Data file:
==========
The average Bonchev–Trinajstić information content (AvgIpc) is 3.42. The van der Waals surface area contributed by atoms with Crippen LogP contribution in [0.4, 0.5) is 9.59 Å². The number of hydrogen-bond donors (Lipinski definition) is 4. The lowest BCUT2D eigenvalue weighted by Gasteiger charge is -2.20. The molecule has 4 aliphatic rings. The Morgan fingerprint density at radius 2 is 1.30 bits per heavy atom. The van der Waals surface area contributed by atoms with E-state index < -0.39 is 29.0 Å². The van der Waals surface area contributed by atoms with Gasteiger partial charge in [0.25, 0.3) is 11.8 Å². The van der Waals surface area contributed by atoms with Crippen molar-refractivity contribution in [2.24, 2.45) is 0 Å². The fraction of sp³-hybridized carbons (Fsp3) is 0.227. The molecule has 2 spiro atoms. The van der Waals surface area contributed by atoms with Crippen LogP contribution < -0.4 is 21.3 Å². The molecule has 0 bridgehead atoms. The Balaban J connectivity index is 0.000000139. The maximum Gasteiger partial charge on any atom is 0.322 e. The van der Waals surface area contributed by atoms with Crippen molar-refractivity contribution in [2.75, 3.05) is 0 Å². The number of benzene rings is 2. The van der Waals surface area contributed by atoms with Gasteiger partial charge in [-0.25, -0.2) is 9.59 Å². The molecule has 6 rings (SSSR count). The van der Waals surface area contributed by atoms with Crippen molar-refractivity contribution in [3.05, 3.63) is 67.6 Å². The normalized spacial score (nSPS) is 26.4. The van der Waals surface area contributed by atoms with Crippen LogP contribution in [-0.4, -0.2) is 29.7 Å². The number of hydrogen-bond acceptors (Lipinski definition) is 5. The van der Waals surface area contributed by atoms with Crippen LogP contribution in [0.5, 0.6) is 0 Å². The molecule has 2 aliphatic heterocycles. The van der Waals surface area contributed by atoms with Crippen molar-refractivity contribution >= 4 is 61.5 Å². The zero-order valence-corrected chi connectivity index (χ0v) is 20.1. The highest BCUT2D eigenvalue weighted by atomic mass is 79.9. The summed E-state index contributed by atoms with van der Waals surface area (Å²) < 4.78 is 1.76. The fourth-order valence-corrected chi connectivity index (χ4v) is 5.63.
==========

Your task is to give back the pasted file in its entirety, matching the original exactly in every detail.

The average Bonchev–Trinajstić information content (AvgIpc) is 3.42. The van der Waals surface area contributed by atoms with Crippen LogP contribution in [0.4, 0.5) is 9.59 Å². The number of hydrogen-bond donors (Lipinski definition) is 4. The lowest BCUT2D eigenvalue weighted by Gasteiger charge is -2.20. The molecule has 4 aliphatic rings. The Morgan fingerprint density at radius 2 is 1.30 bits per heavy atom. The van der Waals surface area contributed by atoms with E-state index < -0.39 is 29.0 Å². The van der Waals surface area contributed by atoms with Gasteiger partial charge in [0.25, 0.3) is 11.8 Å². The van der Waals surface area contributed by atoms with Crippen molar-refractivity contribution in [2.24, 2.45) is 0 Å². The fraction of sp³-hybridized carbons (Fsp3) is 0.227. The molecule has 2 spiro atoms. The van der Waals surface area contributed by atoms with Crippen LogP contribution < -0.4 is 21.3 Å². The molecule has 0 bridgehead atoms. The Balaban J connectivity index is 0.000000139. The maximum Gasteiger partial charge on any atom is 0.322 e. The van der Waals surface area contributed by atoms with Crippen molar-refractivity contribution in [2.75, 3.05) is 0 Å². The number of benzene rings is 2. The van der Waals surface area contributed by atoms with Gasteiger partial charge in [-0.25, -0.2) is 9.59 Å². The molecule has 6 rings (SSSR count). The van der Waals surface area contributed by atoms with Crippen molar-refractivity contribution in [3.05, 3.63) is 67.6 Å². The normalized spacial score (nSPS) is 26.4. The van der Waals surface area contributed by atoms with Crippen LogP contribution in [-0.4, -0.2) is 29.7 Å². The number of hydrogen-bond acceptors (Lipinski definition) is 5. The van der Waals surface area contributed by atoms with Crippen LogP contribution in [0.5, 0.6) is 0 Å². The molecule has 2 aliphatic heterocycles. The van der Waals surface area contributed by atoms with Crippen molar-refractivity contribution >= 4 is 61.5 Å². The zero-order valence-corrected chi connectivity index (χ0v) is 20.1. The highest BCUT2D eigenvalue weighted by atomic mass is 79.9. The summed E-state index contributed by atoms with van der Waals surface area (Å²) < 4.78 is 1.76. The fourth-order valence-corrected chi connectivity index (χ4v) is 5.63.